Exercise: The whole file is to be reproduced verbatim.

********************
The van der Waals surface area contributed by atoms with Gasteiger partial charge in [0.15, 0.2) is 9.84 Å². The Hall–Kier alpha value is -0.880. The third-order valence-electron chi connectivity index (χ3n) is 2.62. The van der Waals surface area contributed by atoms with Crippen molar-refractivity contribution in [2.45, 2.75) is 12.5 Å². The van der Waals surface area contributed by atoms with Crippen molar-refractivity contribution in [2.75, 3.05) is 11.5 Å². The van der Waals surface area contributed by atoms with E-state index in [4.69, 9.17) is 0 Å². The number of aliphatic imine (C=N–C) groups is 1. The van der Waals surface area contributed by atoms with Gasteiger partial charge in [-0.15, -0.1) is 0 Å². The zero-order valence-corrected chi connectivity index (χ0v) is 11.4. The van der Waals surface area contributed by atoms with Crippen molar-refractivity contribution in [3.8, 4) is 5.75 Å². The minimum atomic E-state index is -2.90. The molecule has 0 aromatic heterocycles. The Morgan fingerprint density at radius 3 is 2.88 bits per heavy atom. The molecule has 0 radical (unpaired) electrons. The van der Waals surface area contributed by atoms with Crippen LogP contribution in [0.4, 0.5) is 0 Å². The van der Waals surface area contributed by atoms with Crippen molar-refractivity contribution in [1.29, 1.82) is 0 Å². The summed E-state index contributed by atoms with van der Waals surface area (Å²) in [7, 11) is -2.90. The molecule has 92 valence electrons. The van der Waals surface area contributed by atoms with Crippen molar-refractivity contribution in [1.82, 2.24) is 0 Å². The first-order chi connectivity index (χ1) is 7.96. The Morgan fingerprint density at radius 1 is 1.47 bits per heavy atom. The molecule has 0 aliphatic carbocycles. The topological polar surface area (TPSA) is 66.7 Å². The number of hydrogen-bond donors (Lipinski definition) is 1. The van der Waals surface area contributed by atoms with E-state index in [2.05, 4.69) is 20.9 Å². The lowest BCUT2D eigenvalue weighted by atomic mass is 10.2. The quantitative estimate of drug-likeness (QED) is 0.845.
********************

The van der Waals surface area contributed by atoms with Gasteiger partial charge in [0.15, 0.2) is 9.84 Å². The Hall–Kier alpha value is -0.880. The third-order valence-electron chi connectivity index (χ3n) is 2.62. The van der Waals surface area contributed by atoms with Crippen molar-refractivity contribution in [2.45, 2.75) is 12.5 Å². The van der Waals surface area contributed by atoms with Crippen molar-refractivity contribution in [2.75, 3.05) is 11.5 Å². The van der Waals surface area contributed by atoms with E-state index in [4.69, 9.17) is 0 Å². The number of aliphatic imine (C=N–C) groups is 1. The van der Waals surface area contributed by atoms with Gasteiger partial charge in [-0.15, -0.1) is 0 Å². The zero-order valence-corrected chi connectivity index (χ0v) is 11.4. The van der Waals surface area contributed by atoms with Crippen molar-refractivity contribution in [3.8, 4) is 5.75 Å². The minimum atomic E-state index is -2.90. The molecule has 0 aromatic heterocycles. The Morgan fingerprint density at radius 3 is 2.88 bits per heavy atom. The molecule has 0 radical (unpaired) electrons. The van der Waals surface area contributed by atoms with Crippen LogP contribution in [0.4, 0.5) is 0 Å². The van der Waals surface area contributed by atoms with Crippen molar-refractivity contribution in [1.29, 1.82) is 0 Å². The summed E-state index contributed by atoms with van der Waals surface area (Å²) in [7, 11) is -2.90. The molecule has 92 valence electrons. The van der Waals surface area contributed by atoms with Crippen molar-refractivity contribution in [1.82, 2.24) is 0 Å². The first-order chi connectivity index (χ1) is 7.96. The Morgan fingerprint density at radius 1 is 1.47 bits per heavy atom. The molecule has 0 aliphatic carbocycles. The topological polar surface area (TPSA) is 66.7 Å². The number of hydrogen-bond donors (Lipinski definition) is 1. The van der Waals surface area contributed by atoms with E-state index in [2.05, 4.69) is 20.9 Å². The lowest BCUT2D eigenvalue weighted by atomic mass is 10.2. The quantitative estimate of drug-likeness (QED) is 0.845.